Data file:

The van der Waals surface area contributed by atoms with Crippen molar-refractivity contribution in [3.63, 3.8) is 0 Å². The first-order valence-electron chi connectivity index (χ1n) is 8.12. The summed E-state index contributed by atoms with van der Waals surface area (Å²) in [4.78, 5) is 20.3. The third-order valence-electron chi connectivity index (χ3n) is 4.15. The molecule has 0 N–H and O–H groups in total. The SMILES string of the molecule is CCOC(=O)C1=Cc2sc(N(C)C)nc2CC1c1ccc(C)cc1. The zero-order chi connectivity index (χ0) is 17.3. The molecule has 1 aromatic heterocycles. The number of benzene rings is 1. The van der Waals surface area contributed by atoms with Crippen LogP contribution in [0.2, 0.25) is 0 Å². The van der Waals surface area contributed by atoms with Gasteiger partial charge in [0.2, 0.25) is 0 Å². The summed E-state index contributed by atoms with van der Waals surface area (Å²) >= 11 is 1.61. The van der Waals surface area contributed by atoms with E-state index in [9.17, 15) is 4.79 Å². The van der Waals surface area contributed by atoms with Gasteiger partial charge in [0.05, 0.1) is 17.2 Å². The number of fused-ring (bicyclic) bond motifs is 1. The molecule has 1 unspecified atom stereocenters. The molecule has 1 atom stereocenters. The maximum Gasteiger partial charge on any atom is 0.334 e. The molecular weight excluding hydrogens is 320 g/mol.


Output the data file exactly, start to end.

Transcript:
The van der Waals surface area contributed by atoms with Crippen molar-refractivity contribution in [3.63, 3.8) is 0 Å². The first-order valence-electron chi connectivity index (χ1n) is 8.12. The summed E-state index contributed by atoms with van der Waals surface area (Å²) in [4.78, 5) is 20.3. The third-order valence-electron chi connectivity index (χ3n) is 4.15. The molecule has 0 N–H and O–H groups in total. The SMILES string of the molecule is CCOC(=O)C1=Cc2sc(N(C)C)nc2CC1c1ccc(C)cc1. The zero-order chi connectivity index (χ0) is 17.3. The molecule has 1 aromatic heterocycles. The number of benzene rings is 1. The van der Waals surface area contributed by atoms with Crippen LogP contribution in [0.2, 0.25) is 0 Å². The van der Waals surface area contributed by atoms with Gasteiger partial charge in [0.2, 0.25) is 0 Å². The summed E-state index contributed by atoms with van der Waals surface area (Å²) >= 11 is 1.61. The van der Waals surface area contributed by atoms with E-state index in [9.17, 15) is 4.79 Å². The van der Waals surface area contributed by atoms with Gasteiger partial charge in [0.05, 0.1) is 17.2 Å². The number of fused-ring (bicyclic) bond motifs is 1. The molecule has 1 unspecified atom stereocenters. The molecule has 1 atom stereocenters. The maximum Gasteiger partial charge on any atom is 0.334 e. The molecular weight excluding hydrogens is 320 g/mol.